Saint Francis Xavier was born into an aristocratic family on 7 April 1506 in Navarre Spain. At the age of 19 he travelled to France where he studied at the University of Paris. A natural academic, he seemed destined to become an intellectual scholastic until he met Ignatius of Loyola who influenced him to dedicate his life to the service of God. Together, with five others, they founded the Society of Jesus and made their religious vows on 15 August 1534. On 24 June 1537, shortly after the Pope approved of the new Jesuit order, Xavier was ordained a priest.
Francis Xavier was appointed Apostolic Nuncio to the Indies by the Pope and left Lisbon on 7 April 1541. He visited Mozambique (Africa), Goa (India), Celyon (Sri Lanka), Makassar (and other other Indonesian islands), Malacca (Malaysia) and Japan. For the remainder of his life, Francis Xavier devoted his time to missions in foreign countries, travelling by ship and preaching Christianity. It is claimed that he converted more people than anyone since the time of St Paul. While travelling to China he fell ill and died on the island of Sangcian before reaching the mainland.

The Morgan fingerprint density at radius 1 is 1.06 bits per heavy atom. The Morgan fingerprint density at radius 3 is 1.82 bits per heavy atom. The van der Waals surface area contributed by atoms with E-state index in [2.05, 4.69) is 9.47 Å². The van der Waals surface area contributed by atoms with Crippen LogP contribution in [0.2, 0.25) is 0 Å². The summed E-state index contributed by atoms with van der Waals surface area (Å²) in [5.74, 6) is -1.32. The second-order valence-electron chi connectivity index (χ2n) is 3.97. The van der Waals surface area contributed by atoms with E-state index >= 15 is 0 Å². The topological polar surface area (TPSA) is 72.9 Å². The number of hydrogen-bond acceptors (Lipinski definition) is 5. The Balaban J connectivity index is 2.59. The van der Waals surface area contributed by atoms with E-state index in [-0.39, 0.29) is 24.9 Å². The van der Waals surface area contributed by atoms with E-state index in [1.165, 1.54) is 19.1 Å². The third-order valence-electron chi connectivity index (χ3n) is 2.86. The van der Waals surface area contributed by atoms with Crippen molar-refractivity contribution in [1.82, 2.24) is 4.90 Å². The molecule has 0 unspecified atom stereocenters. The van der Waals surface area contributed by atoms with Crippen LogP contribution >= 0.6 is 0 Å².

Xavier is also recognized as a great saint because of the numerous miracles attributed to him, both during his lifetime and after his death. One of the most famous ones, that of a sea crab bringing him the crucifix he had lost in the sea, has in fact been declared valid by the Church.